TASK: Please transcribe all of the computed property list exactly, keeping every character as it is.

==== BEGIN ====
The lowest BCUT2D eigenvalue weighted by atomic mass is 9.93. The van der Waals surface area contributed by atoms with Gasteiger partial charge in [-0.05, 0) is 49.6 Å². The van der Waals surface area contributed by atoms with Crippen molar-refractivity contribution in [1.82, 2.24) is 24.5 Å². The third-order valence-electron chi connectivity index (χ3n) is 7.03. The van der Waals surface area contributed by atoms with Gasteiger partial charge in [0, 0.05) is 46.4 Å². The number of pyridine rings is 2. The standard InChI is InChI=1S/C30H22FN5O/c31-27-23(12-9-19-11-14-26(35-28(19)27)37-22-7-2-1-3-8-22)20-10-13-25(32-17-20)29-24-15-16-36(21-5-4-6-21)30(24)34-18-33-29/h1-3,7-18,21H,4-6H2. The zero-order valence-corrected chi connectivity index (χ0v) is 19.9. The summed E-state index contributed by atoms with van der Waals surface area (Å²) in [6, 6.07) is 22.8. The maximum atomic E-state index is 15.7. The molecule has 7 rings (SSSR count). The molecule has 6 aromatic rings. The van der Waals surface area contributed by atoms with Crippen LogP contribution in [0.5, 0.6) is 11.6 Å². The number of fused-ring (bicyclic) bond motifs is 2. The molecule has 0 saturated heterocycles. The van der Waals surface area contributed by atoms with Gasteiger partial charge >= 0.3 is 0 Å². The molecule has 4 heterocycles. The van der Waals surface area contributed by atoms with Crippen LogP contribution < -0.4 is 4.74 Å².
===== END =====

The lowest BCUT2D eigenvalue weighted by atomic mass is 9.93. The van der Waals surface area contributed by atoms with Gasteiger partial charge in [-0.05, 0) is 49.6 Å². The van der Waals surface area contributed by atoms with Crippen molar-refractivity contribution in [1.82, 2.24) is 24.5 Å². The third-order valence-electron chi connectivity index (χ3n) is 7.03. The van der Waals surface area contributed by atoms with Gasteiger partial charge in [0, 0.05) is 46.4 Å². The number of pyridine rings is 2. The standard InChI is InChI=1S/C30H22FN5O/c31-27-23(12-9-19-11-14-26(35-28(19)27)37-22-7-2-1-3-8-22)20-10-13-25(32-17-20)29-24-15-16-36(21-5-4-6-21)30(24)34-18-33-29/h1-3,7-18,21H,4-6H2. The zero-order valence-corrected chi connectivity index (χ0v) is 19.9. The summed E-state index contributed by atoms with van der Waals surface area (Å²) in [6, 6.07) is 22.8. The maximum atomic E-state index is 15.7. The molecule has 7 rings (SSSR count). The molecule has 6 aromatic rings. The van der Waals surface area contributed by atoms with Crippen LogP contribution in [0.5, 0.6) is 11.6 Å². The number of fused-ring (bicyclic) bond motifs is 2. The molecule has 0 saturated heterocycles. The van der Waals surface area contributed by atoms with Gasteiger partial charge >= 0.3 is 0 Å². The molecule has 4 heterocycles. The van der Waals surface area contributed by atoms with Crippen LogP contribution < -0.4 is 4.74 Å².